Along with wine, beer and cocktails, coffee has long been considered a beverage for adults. More and more teenagers, however, are consuming the caffeinated beverage, reports a study published in 2014 in "Pediatrics." Although coffee can offer health benefits overall due to the antioxidants it contains, it can also have a detrimental effect -- meaning it might not be the healthiest beverage for a teen to consume.
Basic Health Benefits
Coffee consumed in moderation is considered to have health benefits, says the Harvard School of Public Health. It can protect against type-2 diabetes, Parkinson's disease, liver cancer and liver cirrhosis, as well as potentially decrease the risk of death from cardiovascular disease. Maudene Nelson of New York's Institute of Human Nutrition told the "Chicago Tribune" that coffee may also improve concentration. Studies on coffee are typically done on adults, making it more difficult to determine the health effects on a teenager.
Myth: Coffee and Stunted Growth
A teenager might be concerned that drinking coffee could lead to stunted growth; however, this is a myth, according to "The New York Times." Coffee doesn't have any effect on how tall you grow, but the old wives' tale might have stemmed from the outdated notion that caffeine causes osteoporosis or diminished bone mass. It might have a slight effect on calcium, but as long as dietary intake is sufficient, caffeine does not cause bone loss.
Delayed Brain Development
For some, the whole purpose of drinking coffee is to help stay awake. For teens who consume three to four cups a day, however, coffee could interfere with the deep sleep necessary to promote brain development, reports a study published in 2013 in "PLOS One." The study measured the effects of caffeine on adolescent rats and found that deep sleep was reduced, as well as the number of neural connections in their brains.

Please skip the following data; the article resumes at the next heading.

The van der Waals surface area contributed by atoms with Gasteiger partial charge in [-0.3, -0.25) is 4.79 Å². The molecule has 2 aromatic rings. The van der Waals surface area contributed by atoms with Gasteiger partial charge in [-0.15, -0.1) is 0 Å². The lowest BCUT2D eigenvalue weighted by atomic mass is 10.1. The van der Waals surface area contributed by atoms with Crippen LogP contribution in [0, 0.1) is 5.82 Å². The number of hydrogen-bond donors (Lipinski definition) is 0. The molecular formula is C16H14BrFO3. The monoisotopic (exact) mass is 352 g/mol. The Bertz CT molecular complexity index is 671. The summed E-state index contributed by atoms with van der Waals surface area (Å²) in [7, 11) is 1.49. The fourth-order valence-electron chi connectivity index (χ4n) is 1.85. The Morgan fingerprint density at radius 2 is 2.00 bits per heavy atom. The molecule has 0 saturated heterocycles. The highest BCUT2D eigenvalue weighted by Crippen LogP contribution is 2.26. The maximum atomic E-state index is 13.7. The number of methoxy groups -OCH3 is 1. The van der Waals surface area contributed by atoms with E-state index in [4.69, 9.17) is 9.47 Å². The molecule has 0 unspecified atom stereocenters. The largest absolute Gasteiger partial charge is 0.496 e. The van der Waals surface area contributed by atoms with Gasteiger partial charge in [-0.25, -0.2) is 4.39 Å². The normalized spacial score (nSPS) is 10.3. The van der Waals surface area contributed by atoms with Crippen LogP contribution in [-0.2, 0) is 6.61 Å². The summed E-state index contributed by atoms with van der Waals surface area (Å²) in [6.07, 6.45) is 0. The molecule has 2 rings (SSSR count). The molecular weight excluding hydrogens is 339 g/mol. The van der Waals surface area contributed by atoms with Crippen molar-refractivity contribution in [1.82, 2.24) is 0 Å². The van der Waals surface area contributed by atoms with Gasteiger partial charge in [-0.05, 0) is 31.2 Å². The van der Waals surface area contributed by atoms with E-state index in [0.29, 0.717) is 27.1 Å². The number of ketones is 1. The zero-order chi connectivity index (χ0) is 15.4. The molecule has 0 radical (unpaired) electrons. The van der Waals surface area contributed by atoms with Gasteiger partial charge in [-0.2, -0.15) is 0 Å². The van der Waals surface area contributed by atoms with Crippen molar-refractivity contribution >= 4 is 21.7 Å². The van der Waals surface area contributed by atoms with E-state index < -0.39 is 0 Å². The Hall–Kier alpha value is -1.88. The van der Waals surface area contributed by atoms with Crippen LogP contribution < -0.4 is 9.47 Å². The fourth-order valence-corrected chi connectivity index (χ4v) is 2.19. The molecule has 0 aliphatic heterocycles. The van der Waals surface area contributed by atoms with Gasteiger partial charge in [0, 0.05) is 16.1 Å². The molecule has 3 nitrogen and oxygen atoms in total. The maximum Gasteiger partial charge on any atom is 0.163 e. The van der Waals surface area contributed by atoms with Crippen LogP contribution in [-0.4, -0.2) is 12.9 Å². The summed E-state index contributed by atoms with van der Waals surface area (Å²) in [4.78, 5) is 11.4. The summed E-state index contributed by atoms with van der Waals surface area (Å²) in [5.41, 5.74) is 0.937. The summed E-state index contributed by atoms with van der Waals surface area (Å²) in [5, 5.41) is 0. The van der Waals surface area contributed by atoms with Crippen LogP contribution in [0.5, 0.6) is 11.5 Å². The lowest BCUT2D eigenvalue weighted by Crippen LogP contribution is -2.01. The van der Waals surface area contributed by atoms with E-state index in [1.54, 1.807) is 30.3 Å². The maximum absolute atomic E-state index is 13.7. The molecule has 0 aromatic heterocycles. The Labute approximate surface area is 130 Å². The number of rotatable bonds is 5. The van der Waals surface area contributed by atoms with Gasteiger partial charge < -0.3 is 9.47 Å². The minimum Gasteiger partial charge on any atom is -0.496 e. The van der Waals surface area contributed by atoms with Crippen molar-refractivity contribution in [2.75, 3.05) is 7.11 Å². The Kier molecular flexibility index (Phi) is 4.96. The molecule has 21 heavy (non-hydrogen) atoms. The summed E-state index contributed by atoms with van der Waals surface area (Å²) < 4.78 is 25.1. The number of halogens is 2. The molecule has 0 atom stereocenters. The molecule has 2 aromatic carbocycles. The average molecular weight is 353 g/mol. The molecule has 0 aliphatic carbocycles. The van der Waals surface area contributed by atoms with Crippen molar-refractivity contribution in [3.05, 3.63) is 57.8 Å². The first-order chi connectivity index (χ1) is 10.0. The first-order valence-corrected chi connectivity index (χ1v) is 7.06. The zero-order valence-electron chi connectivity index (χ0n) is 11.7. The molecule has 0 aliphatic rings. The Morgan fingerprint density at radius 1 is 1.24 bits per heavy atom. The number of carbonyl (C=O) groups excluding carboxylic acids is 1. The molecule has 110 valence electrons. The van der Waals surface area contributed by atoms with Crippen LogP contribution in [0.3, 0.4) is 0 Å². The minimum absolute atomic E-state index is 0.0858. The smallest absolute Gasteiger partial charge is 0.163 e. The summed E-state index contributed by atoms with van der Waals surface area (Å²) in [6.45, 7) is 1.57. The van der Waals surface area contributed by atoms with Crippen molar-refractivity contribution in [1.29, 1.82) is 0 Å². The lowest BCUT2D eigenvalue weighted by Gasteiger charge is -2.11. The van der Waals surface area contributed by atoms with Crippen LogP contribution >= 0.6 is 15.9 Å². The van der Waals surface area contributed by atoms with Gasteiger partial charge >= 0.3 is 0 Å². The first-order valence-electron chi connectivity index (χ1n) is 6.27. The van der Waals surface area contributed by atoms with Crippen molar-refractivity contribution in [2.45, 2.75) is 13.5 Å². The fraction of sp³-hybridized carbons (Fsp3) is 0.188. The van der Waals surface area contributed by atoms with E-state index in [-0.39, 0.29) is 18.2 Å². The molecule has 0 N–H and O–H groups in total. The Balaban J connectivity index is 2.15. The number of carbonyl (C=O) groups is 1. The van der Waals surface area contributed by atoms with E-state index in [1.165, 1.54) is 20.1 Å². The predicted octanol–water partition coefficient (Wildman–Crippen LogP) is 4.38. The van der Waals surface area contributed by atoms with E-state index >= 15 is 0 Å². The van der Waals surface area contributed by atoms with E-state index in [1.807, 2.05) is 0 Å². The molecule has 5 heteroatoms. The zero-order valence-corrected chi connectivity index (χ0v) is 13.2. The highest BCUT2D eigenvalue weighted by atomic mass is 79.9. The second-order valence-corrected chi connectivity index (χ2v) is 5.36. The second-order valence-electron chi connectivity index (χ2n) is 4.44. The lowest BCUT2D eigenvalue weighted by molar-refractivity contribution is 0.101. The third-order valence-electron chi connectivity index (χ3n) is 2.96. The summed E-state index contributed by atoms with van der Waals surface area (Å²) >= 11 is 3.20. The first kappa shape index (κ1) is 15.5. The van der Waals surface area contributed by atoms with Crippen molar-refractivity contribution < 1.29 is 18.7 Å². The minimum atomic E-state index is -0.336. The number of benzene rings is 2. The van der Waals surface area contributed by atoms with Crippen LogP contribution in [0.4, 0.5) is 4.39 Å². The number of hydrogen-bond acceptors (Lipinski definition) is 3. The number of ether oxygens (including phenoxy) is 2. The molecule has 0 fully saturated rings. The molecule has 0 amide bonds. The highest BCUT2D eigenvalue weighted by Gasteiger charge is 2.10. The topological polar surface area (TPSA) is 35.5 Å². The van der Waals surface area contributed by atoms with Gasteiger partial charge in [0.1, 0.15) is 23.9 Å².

Effect on Risky Behavior
Teens aren't necessarily known for making smart decisions, but regular caffeine consumption – equaling around 220 milligrams a day -- could increase their risk-taking behavior, as well as increase impulsivity, reports the National Council on Strength and Fitness. Four or more cups of caffeinated beverages a day is associated with regular cigarette use, aggressive behavior and attention problems, the council notes.
- The New York Times: The Claim: Drinking Coffee Can Stunt a Child's Growth
- Harvard School of Public Health: Ask the Expert: Coffee and Health
- Chicago Tribune: Coffee May Have Dark Side for Teens
- PLOS One: The Effects of Caffeine on Sleep and Maturational Markers in the Rat
- International Business Times: Caffeine May Delay Brain Development In Teenagers
- National Council on Strength and Fitness: Caffeine Consumption Among Children and Adolescents
- Pediatrics: Trends in Caffeine Intake Among US Children and Adolescents
- National Public Radio: How Caffeinated Are Our Kids? Coffee Consumption Jumps